Matrix metalloprotease-14 (MMP-14) is a novel biomarker for therapy follow-up, as well as a potential therapeutic target in familial amyloidotic polyneuropathy (FAP), said researchers in Portugal.
Their study, “MMP-14 overexpression correlates with the neurodegenerative process in familial amyloidotic polyneuropathy,” appeared in the journal Disease Models and Mechanisms.
FAP is characterized by the misfolding and deposition of a mutant protein called transthyretin (TTR) into nerves of the peripheral nervous system (PNS).
MMPs are a group of proteins that are expressed in response to either an injury or a neurological disease. Levels of one particular MMP, called MMP-14, are elevated in Alzheimer’s and other neurodegenerative and neuroinflammatory diseases in studies that looked at both mouse models and human biopsies.
In fact, higher levels of MMP-14 correlated with regions of deposits of mutant protein aggregates in Alzheimer’s disease models.
Researchers set out to determine the expression levels of MMP-14 in FAP mouse models and tissue samples from FAP patients that have the TTR V30M mutation — the most common mutation associated with FAP — in order to determine whether MMP-14 could be used a biomarker for neurodegeneration.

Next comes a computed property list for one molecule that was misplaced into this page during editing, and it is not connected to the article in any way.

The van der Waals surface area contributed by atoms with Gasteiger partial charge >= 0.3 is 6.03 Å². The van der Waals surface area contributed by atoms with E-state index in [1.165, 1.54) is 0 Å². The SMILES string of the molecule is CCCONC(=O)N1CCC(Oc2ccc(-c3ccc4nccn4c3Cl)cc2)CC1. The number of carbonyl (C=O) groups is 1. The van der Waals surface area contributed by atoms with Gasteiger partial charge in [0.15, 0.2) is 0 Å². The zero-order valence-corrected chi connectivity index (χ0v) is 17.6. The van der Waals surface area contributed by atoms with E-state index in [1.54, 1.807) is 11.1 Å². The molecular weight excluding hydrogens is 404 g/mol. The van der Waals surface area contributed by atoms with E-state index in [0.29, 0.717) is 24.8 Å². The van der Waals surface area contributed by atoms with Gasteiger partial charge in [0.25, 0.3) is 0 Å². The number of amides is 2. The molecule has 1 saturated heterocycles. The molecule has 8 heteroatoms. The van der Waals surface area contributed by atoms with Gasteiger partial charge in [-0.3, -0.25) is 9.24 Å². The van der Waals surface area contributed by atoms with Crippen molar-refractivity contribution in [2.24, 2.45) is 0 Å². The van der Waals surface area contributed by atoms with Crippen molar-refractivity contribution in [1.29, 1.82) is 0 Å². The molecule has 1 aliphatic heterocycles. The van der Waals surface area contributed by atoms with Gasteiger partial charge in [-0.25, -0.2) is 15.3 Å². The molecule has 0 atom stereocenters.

The results showed that MMP-14 is indeed overexpressed in human FAP-affected nerves, and levels were correlated with mutant TTR swpoaira. Researchers further proved this link by showing that MMP-14 is increased in the sciatic nerves of mouse model of FAP. Levels of MMP-14 rose with increasing amounts of TTR deposits.
Then, researchers showed that levels of MMP-14 in the peripheral nervous system decreased when treated with an anti-inflammatory drug or by reducing TTR production, indicating that the inflammatory response and TTR are involved in increasing levels of MMP-14.
Moreover, MMP-14 levels were increased in Schwann cells — a type of nerve cells affected in FAP — when the cells were incubated with protein aggregates. This result showed a direct relationship between the presence of protein aggregates and an increase in MMP-14 levels.
Finally, researchers showed that MMP-14 in the plasma of FAP patients increases as the disease progresses.
While the exact role of MMP-14 is unclear, the authors write, “the demonstration of increased MMP-14 in the periphery, together with its augmented levels in plasma from FAP patients, especially in advanced stages of disease, denote a correlation between this MMP and neurodegeneration, highlighting its potential role as a novel disease biomarker or even as a promising future therapeutic target.”